The need to verify location is common to trigger a smart contract. Multiple blockchain solutions are popping up to provide a ‘Proof of Location’ oracle for smart contracts, which don’t rely on GPS.
Blockchains are unable to access data outside of their network. Sometimes smart contracts need external information to function, whether that’s an exchange rate or a proof of location. Oracles are the way smart contracts access this third-party information.
Position-dependent applications include supply chain, parametric insurance, KYC/AML verification, or even consumer transactions. In the latter case, an online store might need to prove that an item has arrived at your doorstep so that the smart contract can automatically trigger a payment from your wallet.
Why not rely on GPS?
Businesses may be happy to rely on GPS, even though it’s not bulletproof. In 2016 Boeing applied for a patent for an ‘On-board backup and anti-spoofing GPS system.’
The patent highlighted some of the problems with GPS. “Examples of why GPS signals may not be available include intentional interference, unintentional interference, natural occurrences, and lack of coverage.”
“Examples of intentional interference include jamming and spoofing where jamming includes the deliberate drowning out of legitimate GPS signals, used for positioning, navigation, and timing, and frequency alignment, using higher power signals to cause loss of GPS satellite lock and to prevent reacquisition and spoofing includes the deliberate emitting of legitimate-appearing false GPS signals to shift the computed GPS position or GPS time of a target’s GPS receiver.” Next time you fly, try to forget this article!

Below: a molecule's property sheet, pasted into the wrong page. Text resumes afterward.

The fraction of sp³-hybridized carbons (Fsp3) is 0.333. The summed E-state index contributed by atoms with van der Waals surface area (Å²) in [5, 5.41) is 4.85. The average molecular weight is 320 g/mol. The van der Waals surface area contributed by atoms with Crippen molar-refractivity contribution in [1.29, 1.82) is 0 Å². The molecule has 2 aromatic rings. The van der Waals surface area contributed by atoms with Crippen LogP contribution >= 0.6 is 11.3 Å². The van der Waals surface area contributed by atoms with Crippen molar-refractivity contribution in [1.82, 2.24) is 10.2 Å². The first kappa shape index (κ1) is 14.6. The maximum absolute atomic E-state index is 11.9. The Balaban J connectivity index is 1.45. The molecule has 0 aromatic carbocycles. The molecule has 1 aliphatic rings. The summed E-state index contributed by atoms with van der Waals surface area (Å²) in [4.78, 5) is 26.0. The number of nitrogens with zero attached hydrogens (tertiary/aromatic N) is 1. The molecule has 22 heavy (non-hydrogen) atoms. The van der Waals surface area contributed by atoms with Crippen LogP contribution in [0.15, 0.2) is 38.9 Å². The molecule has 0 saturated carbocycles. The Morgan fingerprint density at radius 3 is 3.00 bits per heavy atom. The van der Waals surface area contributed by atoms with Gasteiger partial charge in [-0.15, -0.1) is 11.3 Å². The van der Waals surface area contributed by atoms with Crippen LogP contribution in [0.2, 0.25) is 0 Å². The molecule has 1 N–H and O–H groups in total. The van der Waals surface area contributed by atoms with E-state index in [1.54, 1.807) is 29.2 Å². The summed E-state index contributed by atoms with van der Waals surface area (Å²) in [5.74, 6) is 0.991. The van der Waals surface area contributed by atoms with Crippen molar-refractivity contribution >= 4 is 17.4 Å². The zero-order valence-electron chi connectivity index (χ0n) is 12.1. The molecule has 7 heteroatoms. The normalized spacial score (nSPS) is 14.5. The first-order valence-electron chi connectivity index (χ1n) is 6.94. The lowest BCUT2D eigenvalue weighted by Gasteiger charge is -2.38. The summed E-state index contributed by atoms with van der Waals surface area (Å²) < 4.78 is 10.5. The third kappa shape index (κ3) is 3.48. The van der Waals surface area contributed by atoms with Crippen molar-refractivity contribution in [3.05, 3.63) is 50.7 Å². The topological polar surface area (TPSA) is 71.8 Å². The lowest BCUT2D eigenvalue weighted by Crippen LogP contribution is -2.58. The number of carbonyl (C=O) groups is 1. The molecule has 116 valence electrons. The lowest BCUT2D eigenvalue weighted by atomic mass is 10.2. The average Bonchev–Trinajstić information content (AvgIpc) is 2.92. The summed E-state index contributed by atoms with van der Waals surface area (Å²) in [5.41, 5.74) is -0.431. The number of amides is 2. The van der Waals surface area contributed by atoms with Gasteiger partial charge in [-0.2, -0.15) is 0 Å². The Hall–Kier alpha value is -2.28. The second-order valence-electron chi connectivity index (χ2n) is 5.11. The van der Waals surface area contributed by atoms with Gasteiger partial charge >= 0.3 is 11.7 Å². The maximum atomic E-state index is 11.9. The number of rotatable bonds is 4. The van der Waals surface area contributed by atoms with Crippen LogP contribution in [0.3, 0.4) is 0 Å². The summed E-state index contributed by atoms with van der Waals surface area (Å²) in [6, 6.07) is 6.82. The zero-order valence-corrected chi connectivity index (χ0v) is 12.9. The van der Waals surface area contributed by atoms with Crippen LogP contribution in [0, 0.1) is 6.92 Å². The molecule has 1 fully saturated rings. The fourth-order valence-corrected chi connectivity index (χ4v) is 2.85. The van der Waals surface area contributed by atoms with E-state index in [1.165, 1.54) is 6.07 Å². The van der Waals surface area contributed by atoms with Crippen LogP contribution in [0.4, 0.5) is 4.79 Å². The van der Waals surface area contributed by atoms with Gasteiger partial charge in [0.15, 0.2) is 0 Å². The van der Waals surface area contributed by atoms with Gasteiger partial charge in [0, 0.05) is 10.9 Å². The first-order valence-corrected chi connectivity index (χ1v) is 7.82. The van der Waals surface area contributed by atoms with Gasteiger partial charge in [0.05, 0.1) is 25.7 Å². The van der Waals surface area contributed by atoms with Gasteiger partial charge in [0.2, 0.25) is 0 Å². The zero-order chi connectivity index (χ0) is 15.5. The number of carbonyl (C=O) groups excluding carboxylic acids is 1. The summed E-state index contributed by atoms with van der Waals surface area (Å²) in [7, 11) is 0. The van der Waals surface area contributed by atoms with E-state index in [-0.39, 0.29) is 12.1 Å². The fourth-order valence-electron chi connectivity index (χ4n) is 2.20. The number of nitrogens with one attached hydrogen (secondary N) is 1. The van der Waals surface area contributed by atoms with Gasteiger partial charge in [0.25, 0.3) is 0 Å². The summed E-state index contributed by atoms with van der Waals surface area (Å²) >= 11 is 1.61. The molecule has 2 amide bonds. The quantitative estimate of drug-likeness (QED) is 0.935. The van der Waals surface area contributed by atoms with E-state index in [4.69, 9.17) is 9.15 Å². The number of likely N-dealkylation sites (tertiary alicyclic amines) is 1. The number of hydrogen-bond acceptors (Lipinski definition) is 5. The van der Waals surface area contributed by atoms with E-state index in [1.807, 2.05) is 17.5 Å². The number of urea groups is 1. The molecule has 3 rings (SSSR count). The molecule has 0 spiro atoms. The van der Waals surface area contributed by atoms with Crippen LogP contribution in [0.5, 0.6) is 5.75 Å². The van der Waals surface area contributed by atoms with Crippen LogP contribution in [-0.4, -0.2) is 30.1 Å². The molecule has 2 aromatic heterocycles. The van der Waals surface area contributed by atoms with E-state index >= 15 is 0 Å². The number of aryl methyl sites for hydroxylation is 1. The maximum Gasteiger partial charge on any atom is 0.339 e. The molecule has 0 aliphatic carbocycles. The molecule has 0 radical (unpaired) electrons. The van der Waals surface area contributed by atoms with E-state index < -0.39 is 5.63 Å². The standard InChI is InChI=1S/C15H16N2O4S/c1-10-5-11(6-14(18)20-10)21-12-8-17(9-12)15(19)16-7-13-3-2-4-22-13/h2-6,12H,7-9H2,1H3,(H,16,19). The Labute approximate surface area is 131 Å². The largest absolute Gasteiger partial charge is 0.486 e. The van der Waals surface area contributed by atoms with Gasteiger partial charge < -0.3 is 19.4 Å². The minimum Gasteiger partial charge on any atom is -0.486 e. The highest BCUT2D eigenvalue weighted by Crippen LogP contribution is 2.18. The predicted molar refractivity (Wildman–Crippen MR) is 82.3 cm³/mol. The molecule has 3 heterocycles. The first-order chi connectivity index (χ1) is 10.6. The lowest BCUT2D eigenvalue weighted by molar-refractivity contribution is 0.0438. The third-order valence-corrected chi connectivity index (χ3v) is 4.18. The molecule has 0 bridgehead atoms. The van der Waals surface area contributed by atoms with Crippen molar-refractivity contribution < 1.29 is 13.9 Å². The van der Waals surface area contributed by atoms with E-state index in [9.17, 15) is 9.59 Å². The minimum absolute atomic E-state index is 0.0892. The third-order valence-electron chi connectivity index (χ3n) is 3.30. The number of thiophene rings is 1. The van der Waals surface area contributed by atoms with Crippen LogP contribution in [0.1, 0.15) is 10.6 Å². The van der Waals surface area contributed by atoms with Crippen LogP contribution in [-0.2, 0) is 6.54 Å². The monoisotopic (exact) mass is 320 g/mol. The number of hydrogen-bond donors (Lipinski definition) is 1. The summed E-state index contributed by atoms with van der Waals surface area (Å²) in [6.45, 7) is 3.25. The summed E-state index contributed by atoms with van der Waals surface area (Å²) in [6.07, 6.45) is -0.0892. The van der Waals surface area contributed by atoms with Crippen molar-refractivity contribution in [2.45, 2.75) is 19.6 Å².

Hacking mobile apps is an even easier way to interfere. Other GPS limitations include the heavy use of battery power which makes it a challenge for light-weight IoT applications, not to mention the difficulty of using it indoors. And blockchain people are not keen on the fact that GPS is centralized.
The blockchain solutions
Several startups are addressing the problem by creating decentralized Proof of Location blockchains which reward users for participating by paying with cryptocurrency. Each has a slightly different approach, and some use hardware solutions. Most of them aim to provide greater privacy for users compared to current smartphone apps.
Foam‘s technical team has quite a bit of blockchain experience so may be able to move faster than others. However, theirs is a hardware-based solution which could take a little time to roll out. Much like Bitcoin and Ethereum have miners, Foam nodes provide geo triangulations combined with a verified timestamp.
The startup plans to use Low Power Wide Area Network (LPWAN) devices. These offer the low power and longer battery life of Bluetooth with the range of cellular and also use the unlicensed radio spectrum.
XYO popped up this year, but have the advantage of leveraging their existing hardware. Sister company XY Findables has sold more than 100,000 gadgets which track your keys, bags, and other belongings.
They plan to roll out a firmware upgrade to enable all the owners of these gadgets to become nodes or ‘sentinels’ which are used for ‘Proof of Origin’.
Platin doesn’t use any specialized hardware other than smartphones. It uses ‘Sensor Fusion’ to combine GPS, Bluetooth, accelerometers, WiFi and cellular-network observations. They acknowledge that this is still spoofable, though there are plans to address on-device manipulations.
They also intend to have a reputation score which will involve time-based behaviors. If there are anomalies in the location (e.g., traveling from London to New York in 2 hours), this will damage your rating.
The project is still at an early stage and plans to use the Xain blockchain but integrate with Ethereum. Xain, in turn, is an Ethereum variant.
While many businesses may decide to rely on GPS for now, there are several new options on the horizon.
Other links: Research paper